The recession and broader economic slowdown have given business leaders the cover they need to make sweeping changes to their business structures. For some, it has meant sending core processes overseas, for others, it has meant investing in technology that would automate tasks once carried out by humans. It's why in the depths of the recession, economic output per hour worked actually skyrocketed, growing at over 5 percent for more than a year.
After a decade of lightning-speed technological advancements, the recession was a well-placed opportunity for businesses in almost every sector to look for ways to streamline their processes and improve efficiency. It allowed many companies to mitigate the impact of the recession on their bottom lines. Yet, the law of diminishing returns means these methods will only work for so long. Eventually, growth will need to come from growth.
"You would be hard pressed to find a company that has managed long-term growth without investment. That investment normally needs to begin with human capital," says Rob Romaine, president of MRINetwork. "After a deep recession that effects people at every level, trying to expand through increasing workloads can be counterproductive as employees are pushed past their tipping point, leading to increased turnover."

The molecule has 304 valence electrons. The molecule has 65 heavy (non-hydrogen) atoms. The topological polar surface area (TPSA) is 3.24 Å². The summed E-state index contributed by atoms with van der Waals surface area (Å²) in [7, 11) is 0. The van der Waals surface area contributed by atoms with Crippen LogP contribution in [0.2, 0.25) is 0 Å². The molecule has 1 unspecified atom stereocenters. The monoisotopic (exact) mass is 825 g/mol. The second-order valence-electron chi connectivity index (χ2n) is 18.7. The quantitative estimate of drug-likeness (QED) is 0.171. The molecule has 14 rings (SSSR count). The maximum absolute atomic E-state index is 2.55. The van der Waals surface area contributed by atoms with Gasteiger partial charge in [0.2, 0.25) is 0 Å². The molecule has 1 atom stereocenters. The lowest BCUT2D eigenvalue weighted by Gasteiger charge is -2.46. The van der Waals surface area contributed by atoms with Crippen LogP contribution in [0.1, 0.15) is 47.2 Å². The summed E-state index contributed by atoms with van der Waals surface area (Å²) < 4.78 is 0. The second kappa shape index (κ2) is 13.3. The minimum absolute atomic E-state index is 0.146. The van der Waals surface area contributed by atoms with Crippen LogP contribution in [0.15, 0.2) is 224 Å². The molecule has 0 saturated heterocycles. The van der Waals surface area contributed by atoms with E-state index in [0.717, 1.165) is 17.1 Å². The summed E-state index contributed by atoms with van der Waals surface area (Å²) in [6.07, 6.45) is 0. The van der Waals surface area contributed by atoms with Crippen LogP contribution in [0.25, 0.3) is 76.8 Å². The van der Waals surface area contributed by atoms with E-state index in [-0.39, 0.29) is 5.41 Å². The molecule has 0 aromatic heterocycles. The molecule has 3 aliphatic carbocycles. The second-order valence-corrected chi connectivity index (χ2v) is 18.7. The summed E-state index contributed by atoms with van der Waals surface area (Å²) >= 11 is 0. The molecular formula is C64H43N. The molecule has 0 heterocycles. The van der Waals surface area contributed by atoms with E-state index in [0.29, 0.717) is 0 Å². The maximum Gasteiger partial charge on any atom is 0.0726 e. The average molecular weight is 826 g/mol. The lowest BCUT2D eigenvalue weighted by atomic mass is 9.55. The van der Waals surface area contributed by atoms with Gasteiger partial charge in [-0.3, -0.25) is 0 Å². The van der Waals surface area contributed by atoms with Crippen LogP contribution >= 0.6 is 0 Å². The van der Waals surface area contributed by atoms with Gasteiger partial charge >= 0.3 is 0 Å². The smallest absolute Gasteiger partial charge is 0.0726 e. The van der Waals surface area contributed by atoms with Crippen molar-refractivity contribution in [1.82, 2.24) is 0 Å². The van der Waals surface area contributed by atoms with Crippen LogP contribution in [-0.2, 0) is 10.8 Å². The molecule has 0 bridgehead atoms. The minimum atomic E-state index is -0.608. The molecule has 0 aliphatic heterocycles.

New hires intended for growth, however, can be some of the most difficult. As a company expands laterally, or even horizontally, new positions with unique qualifications become necessary. Existing in-house recruiting pipelines can often fall short of meeting the demand of new pools of candidates required.
When an organization creates a new position, it calls for a very different type of candidate than if the position was already in existence. Finding the types of candidates ready to take on such a task frequently, if not exclusively, requires reaching deep into the workforce of current and would-be competitors to find people who can not only do the job, but define the job.
"The type of top talent you want to recruit aren't going to answer the phone when a competitor calls them-much less be actively applying to job openings-automatically screening out some of the best new staff you could bring aboard," notes Romaine. "That exact same candidate though, will likely not only take a call from an industry recruiter; they may already be working with one."
Acting as a third party, an industry recruiter can work with hiring managers not only to create what the job description for a new role might look like, but also help them understand what types of candidates are already in the passive candidate market. They can map out a search strategy to identify, screen, and eventually recruit the correct person.
"The most effective employees are almost by definition the most engaged. They are invested in their jobs and aren't actively considering other employment. But it's also not going to stop them from taking a look when an opportunity arises," says Romaine. "In recessions and boom times, these passive candidates end up being the most consistently successful and effective hires a company can make."
For companies that have already made all the easy fixes to productivity, growth in a sluggish 2012 economy may only be found through investing in growing workforces and recruiting top passive candidates.